Resubmission of land claims in process


Refilwe Mekoa

There were 3081 land claims lodged in the Free State since 1998, of which 3067 were settled. Eight claims are unresolved and another six are outstanding and will be resolved by the end of June.  The director of operations in land claims for the provincial Department of Rural Development and Land Reform, Pogiso Mesefo, says they will relaunch the land claims process on 19 June. He says they will indicate the resubmission process to residents on how to lodge claims in their respective municipal districts. People whose land was not dispossessed due to racial discrimination and those who did not lodge claims by 1998, will now be given a chance to lodge their claims.

“Thaba-Nchu and Qwaqwa communities were mostly affected and those people can now lodge their claims. There are claims that were settled in Xhariep District and more in Thabo Mofutsanyana District. Many tenants staying on farms will also be allowed to lodge their claims. Thabo Mofutsanyana District has the most land claim applications in the province,” he says. Mesefo says eight cases are still being heard in court because the owners disputed the validity of the claims, saying people claimed land they had never occupied. “We don’t get many disputes because we negotiate with landowners. We do evaluations around the area and once we have reached a settlement, it takes two months for the minister to approve,” says Mesefo.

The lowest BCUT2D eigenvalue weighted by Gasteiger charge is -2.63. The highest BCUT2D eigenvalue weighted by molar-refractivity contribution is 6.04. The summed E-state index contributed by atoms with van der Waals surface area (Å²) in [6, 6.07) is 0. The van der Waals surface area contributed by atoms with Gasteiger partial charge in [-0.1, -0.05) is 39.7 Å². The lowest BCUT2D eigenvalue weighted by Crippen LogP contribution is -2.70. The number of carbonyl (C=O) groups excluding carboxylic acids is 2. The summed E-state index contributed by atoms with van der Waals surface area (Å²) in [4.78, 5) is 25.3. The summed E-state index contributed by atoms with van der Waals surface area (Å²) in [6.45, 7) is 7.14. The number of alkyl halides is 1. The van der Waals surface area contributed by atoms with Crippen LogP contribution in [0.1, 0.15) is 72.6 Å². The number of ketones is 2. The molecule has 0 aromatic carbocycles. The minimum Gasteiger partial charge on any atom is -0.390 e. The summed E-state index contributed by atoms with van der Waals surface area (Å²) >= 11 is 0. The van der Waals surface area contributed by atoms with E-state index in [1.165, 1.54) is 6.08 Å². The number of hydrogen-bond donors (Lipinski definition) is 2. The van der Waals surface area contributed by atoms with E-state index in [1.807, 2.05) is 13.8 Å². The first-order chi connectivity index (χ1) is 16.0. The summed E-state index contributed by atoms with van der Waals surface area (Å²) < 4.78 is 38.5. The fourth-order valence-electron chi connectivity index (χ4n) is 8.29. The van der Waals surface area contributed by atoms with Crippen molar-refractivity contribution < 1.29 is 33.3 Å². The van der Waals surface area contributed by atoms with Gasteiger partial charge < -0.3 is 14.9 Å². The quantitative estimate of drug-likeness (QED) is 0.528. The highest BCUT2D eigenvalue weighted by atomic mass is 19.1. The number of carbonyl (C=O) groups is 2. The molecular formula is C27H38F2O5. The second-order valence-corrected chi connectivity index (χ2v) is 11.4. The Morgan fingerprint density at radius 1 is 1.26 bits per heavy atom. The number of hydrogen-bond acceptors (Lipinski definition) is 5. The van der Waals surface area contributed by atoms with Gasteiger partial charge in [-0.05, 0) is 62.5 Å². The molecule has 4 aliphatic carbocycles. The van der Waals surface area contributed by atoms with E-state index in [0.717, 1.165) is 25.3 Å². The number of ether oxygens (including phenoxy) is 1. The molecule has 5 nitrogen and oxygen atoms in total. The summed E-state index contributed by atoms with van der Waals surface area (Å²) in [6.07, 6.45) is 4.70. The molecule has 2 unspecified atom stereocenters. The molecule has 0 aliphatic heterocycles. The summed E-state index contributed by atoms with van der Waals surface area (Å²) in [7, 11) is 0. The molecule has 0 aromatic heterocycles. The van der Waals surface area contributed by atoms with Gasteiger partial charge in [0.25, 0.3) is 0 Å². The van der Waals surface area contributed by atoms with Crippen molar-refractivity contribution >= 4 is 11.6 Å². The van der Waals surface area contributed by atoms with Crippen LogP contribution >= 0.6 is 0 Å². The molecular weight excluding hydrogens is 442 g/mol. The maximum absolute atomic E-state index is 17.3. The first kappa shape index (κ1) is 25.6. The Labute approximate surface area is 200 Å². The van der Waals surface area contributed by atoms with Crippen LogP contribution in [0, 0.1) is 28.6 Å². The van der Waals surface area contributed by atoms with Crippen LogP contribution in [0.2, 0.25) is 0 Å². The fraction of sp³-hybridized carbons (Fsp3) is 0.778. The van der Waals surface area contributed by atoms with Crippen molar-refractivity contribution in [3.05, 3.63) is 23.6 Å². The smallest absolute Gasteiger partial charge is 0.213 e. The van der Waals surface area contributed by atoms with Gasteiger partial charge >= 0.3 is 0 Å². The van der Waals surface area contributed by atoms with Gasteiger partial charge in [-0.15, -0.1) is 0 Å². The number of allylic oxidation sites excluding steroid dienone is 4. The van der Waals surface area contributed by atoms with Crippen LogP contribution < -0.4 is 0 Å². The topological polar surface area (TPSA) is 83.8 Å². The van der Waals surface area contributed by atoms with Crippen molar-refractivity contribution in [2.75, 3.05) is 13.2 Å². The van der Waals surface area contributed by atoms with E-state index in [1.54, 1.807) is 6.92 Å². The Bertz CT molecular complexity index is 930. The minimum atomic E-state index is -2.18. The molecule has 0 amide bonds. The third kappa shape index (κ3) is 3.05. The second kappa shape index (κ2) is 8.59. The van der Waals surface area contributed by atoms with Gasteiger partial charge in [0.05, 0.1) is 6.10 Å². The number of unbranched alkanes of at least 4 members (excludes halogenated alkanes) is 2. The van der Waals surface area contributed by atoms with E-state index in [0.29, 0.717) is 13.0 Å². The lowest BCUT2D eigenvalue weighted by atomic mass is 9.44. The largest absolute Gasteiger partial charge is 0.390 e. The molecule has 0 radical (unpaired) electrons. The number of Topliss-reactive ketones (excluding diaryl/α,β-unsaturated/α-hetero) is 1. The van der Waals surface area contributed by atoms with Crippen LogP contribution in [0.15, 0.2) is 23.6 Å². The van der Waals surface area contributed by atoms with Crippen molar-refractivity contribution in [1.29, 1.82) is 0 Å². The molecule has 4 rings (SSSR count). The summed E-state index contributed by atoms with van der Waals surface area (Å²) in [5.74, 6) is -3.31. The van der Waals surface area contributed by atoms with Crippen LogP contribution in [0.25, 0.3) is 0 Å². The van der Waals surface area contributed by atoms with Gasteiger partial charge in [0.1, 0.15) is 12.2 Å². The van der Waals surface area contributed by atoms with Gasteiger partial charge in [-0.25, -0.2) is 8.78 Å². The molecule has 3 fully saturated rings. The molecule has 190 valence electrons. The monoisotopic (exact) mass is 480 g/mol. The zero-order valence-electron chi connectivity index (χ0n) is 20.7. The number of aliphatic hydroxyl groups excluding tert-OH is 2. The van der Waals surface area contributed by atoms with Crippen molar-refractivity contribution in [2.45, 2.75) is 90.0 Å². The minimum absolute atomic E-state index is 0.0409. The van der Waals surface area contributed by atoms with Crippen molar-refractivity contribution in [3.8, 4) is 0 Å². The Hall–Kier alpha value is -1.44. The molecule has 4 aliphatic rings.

After the approval the landowners are paid a percentage and given a month to vacate. In some situations the landowner enters into a lease agreement because he would have already ploughed the crops and the lease amount is paid to the claimant until the landowner has harvested his crops. “When we talk about settled claims it includes land restoration, financial compensation and claim dismissals whereby we didn’t get enough evidence from the people who are claiming they were staying at a certain place. Let’s co-operate and share the land we live in. If they don’t want to sell they should give us reasons why they think the land is not restorable,” he says.